Paper folding: Not just for maps

Our latest obsession here at Caoba is Origami, the Japanese art of folding paper.

Our new range of papers include plain, beautifully coloured squares in packs of 100 (perfect for practising and playing with colour) as well as exquisite kyo yuzen chiyogami papers. Chiyogami  is hand screened paper, kyo yuzen is the traditional elaborate dyeing method used for kimono fabrics. Put the two together and you get 15cm (6″) squares of intricately patterned delight.

A swag of cranes

A swag of cranes

Here’s how we make our cranes:

Start with the reverse side

Fig 1. Start with the reverse side

Fold in half diagonally

Fig 2. Fold in half diagonally

Fold in half again

Fig 3. Fold in half again

Take the top flap and fold down...

Fig 4. Take the top flap and fold down…

...into a square

Fig 5 …into a square

Repeat for the reverse side

Fig 6. Repeat for the reverse side

Fold the sides of the top layer into the centre

Fig 7a. Fold the sides of the top layer into the centre

Fold the sides of the top layer into the centre

Fig 7b. Fold the sides of the top layer into the centre, to create a crease

Make a crease along the top to make the next stage easier

Fig 8. Make a crease along the top to make the next stage easier

Lift up the top flap from the bottom and fold back along horizontal crease, easing the sides in as you do so

Fig 9. Lift up the top flap from the bottom and fold back along horizontal crease, easing the sides in as you do so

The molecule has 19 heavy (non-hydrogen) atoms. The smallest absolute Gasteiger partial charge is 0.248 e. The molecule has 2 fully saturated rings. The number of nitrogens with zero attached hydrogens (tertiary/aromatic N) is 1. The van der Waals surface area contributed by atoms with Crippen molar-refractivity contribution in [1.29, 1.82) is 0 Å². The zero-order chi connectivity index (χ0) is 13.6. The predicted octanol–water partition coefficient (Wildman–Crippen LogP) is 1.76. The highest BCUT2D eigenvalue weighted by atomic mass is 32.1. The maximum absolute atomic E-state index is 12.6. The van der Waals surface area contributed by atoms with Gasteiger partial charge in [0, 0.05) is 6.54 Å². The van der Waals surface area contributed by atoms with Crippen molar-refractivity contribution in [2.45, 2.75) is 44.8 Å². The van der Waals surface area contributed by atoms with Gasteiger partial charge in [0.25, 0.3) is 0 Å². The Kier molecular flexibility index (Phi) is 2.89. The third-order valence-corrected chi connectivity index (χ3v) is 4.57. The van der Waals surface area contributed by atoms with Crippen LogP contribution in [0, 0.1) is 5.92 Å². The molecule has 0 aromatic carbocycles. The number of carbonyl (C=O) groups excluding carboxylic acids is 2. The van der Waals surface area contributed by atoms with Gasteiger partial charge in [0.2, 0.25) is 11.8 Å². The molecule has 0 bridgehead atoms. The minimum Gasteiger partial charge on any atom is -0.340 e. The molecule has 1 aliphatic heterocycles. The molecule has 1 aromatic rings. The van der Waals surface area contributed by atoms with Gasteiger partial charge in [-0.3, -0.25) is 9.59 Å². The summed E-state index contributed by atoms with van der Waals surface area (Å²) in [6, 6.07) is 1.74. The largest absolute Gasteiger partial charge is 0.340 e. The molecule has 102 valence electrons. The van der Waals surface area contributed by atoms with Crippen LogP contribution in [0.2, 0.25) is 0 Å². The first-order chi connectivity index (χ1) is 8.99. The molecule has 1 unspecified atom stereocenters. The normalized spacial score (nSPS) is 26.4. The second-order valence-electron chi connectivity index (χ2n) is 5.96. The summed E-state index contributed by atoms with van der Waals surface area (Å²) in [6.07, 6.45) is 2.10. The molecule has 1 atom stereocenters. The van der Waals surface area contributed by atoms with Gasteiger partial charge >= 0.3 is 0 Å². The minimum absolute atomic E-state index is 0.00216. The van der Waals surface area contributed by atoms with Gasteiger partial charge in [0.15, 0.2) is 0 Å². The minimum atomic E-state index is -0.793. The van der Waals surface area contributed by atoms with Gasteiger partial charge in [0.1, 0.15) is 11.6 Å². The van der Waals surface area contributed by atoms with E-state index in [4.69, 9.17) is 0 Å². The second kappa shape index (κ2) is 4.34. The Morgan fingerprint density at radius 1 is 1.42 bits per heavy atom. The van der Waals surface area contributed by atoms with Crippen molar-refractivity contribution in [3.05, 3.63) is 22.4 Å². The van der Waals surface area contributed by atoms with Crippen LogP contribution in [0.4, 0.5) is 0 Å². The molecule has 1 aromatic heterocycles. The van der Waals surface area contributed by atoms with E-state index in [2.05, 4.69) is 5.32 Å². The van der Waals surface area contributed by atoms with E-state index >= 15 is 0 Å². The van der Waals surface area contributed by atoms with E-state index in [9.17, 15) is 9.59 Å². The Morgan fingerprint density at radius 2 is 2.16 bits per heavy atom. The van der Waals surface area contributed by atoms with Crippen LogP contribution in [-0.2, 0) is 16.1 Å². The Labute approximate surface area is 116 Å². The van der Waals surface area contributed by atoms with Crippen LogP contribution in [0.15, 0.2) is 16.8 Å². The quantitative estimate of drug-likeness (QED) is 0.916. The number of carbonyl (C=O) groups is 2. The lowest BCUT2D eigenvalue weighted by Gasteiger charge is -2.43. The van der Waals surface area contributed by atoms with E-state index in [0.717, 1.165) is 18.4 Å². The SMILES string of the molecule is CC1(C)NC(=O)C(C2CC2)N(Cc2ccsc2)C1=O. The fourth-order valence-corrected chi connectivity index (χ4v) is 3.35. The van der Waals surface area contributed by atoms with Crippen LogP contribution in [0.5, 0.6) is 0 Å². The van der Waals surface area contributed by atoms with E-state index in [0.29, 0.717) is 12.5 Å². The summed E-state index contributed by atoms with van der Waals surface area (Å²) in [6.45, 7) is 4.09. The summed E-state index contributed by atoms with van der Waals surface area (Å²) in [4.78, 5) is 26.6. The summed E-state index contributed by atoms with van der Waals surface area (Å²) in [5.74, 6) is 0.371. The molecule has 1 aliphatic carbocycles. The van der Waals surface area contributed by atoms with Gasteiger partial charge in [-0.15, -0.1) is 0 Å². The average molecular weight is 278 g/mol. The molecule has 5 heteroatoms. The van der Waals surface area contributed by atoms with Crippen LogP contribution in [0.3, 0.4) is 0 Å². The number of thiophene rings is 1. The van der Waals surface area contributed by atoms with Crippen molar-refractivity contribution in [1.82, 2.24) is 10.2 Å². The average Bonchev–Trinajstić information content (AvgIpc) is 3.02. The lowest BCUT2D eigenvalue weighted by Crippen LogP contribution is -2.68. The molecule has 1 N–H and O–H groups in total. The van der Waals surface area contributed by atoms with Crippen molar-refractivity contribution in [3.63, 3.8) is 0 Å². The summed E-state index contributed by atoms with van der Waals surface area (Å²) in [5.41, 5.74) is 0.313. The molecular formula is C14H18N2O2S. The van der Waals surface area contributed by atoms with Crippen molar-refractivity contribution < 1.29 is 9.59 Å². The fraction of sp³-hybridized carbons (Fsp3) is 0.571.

Flatten the folds into a kite shape

Fig 10. Flatten the folds into a kite shape

Repeat on the reverse side so the paper looks like this

Fig 11. Repeat on the reverse side so the paper looks like this

Fold one side of the kite into the middle

Fig 12. Fold one side of the kite into the middle

Repeat with the other side of the kite

Fig 13. Repeat with the other side of the kite

Repeat these two folds on the reverse

Fig 14. Repeat these two folds on the reverse

Fold the front and reverse flaps over left to right so that the insides are uppermost

Fig 15. Fold the front and reverse flaps over left to right so that the insides are uppermost

It should look like a thin kite

Fig 16. It should look like this

Fold up the top flap so the bottom point meets the top ones.

Fig 17. Fold up the top flap so the bottom point meets the top ones.

Repeat on the reverse side

Fig 18. Repeat on the reverse side

Fold the front and reverse flaps over left to right so the inside is uppermost again

Fig 19. Fold the front and reverse flaps over left to right so the inside is uppermost again

Take one of the inner flaps and fold it out at an angle

Fig 20. Take one of the inner flaps and fold it out at an angle

Repeat on the other side

Fig 21. Repeat on the other side

Make an inverted fold on one of the points to create the crane's "head"

Fig 22. Make an inverted fold on one of the points to create the crane’s “head”

Fold the "wings" down so that they sit at 90 degrees from the body

Fig 23. Fold the “wings” down so that they sit at 90 degrees from the body

Gently pull the wings apart a little to fill out the body

Fig 24. Gently pull the wings apart a little to fill out the body

Ceramic chillis L

Some Like it Hot

But not everybody does. Chilli peppers are associated with heat because some of them are blisteringly hot. Literally.

Kankun Mexican Habanero sauce (red)

Kankun Mexican Habanero sauce. This one is HOT!

In 1912 American pharmacist Wilbur Scoville developed the Scoville scale. It is still used to measure the heat of the many varieties of chillies and is useful in identifying the scarily hot ones and the non-threatening mild ones. What it cannot take into account is the human element; an individual’s response to capsaicin, the source of a chilli’s heat, will come down to taste and experience. And yes, chills are addictive. The kick (or blast) of heat from the chilli produces endorphins in the brain and we humans like endorphins, so we go back for more! This same feature explains why we can build up a resistance to the heat with practice.